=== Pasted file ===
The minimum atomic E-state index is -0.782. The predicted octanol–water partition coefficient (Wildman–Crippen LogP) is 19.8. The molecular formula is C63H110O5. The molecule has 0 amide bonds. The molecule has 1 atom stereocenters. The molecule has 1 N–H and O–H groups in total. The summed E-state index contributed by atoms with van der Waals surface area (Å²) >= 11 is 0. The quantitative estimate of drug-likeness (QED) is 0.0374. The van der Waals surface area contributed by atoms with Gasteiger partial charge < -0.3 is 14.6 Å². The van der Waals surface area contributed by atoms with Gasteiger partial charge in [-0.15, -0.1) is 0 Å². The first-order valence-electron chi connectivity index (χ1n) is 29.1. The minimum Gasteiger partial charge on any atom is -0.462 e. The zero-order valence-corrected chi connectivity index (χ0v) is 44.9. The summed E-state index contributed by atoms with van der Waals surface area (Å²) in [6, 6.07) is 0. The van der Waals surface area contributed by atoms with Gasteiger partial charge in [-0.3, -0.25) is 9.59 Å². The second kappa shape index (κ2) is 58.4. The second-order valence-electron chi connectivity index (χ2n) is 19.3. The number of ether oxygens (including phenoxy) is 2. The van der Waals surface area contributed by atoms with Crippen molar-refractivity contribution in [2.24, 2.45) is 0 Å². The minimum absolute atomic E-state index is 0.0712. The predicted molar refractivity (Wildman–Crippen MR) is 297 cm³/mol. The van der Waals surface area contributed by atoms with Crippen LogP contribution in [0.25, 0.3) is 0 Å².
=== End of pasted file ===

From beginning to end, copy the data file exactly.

The minimum atomic E-state index is -0.782. The predicted octanol–water partition coefficient (Wildman–Crippen LogP) is 19.8. The molecular formula is C63H110O5. The molecule has 0 amide bonds. The molecule has 1 atom stereocenters. The molecule has 1 N–H and O–H groups in total. The summed E-state index contributed by atoms with van der Waals surface area (Å²) >= 11 is 0. The quantitative estimate of drug-likeness (QED) is 0.0374. The van der Waals surface area contributed by atoms with Gasteiger partial charge < -0.3 is 14.6 Å². The van der Waals surface area contributed by atoms with Gasteiger partial charge in [-0.15, -0.1) is 0 Å². The first-order valence-electron chi connectivity index (χ1n) is 29.1. The minimum Gasteiger partial charge on any atom is -0.462 e. The zero-order valence-corrected chi connectivity index (χ0v) is 44.9. The summed E-state index contributed by atoms with van der Waals surface area (Å²) in [6, 6.07) is 0. The van der Waals surface area contributed by atoms with Gasteiger partial charge in [-0.3, -0.25) is 9.59 Å². The second kappa shape index (κ2) is 58.4. The second-order valence-electron chi connectivity index (χ2n) is 19.3. The number of ether oxygens (including phenoxy) is 2. The van der Waals surface area contributed by atoms with Crippen molar-refractivity contribution in [2.24, 2.45) is 0 Å². The minimum absolute atomic E-state index is 0.0712. The predicted molar refractivity (Wildman–Crippen MR) is 297 cm³/mol. The van der Waals surface area contributed by atoms with Crippen LogP contribution in [0.25, 0.3) is 0 Å².